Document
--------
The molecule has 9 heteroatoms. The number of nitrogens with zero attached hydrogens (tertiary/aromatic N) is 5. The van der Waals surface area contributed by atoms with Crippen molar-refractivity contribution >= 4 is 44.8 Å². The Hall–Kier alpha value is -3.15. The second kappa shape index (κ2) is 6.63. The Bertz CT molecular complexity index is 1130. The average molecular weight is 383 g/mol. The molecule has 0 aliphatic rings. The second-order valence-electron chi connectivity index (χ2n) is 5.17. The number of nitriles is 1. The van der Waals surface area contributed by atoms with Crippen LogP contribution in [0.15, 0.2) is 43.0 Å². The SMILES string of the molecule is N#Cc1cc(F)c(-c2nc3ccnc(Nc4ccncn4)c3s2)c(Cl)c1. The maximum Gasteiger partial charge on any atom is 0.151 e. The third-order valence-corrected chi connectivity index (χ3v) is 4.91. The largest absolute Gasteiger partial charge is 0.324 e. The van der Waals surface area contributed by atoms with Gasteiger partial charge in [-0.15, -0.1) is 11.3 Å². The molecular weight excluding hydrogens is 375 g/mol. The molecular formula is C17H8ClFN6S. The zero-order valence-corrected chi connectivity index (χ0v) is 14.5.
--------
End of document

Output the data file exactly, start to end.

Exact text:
The molecule has 9 heteroatoms. The number of nitrogens with zero attached hydrogens (tertiary/aromatic N) is 5. The van der Waals surface area contributed by atoms with Crippen molar-refractivity contribution >= 4 is 44.8 Å². The Hall–Kier alpha value is -3.15. The second kappa shape index (κ2) is 6.63. The Bertz CT molecular complexity index is 1130. The average molecular weight is 383 g/mol. The molecule has 0 aliphatic rings. The second-order valence-electron chi connectivity index (χ2n) is 5.17. The number of nitriles is 1. The van der Waals surface area contributed by atoms with Crippen LogP contribution in [0.15, 0.2) is 43.0 Å². The SMILES string of the molecule is N#Cc1cc(F)c(-c2nc3ccnc(Nc4ccncn4)c3s2)c(Cl)c1. The maximum Gasteiger partial charge on any atom is 0.151 e. The third-order valence-corrected chi connectivity index (χ3v) is 4.91. The largest absolute Gasteiger partial charge is 0.324 e. The van der Waals surface area contributed by atoms with Gasteiger partial charge in [-0.15, -0.1) is 11.3 Å². The molecular weight excluding hydrogens is 375 g/mol. The molecular formula is C17H8ClFN6S. The zero-order valence-corrected chi connectivity index (χ0v) is 14.5.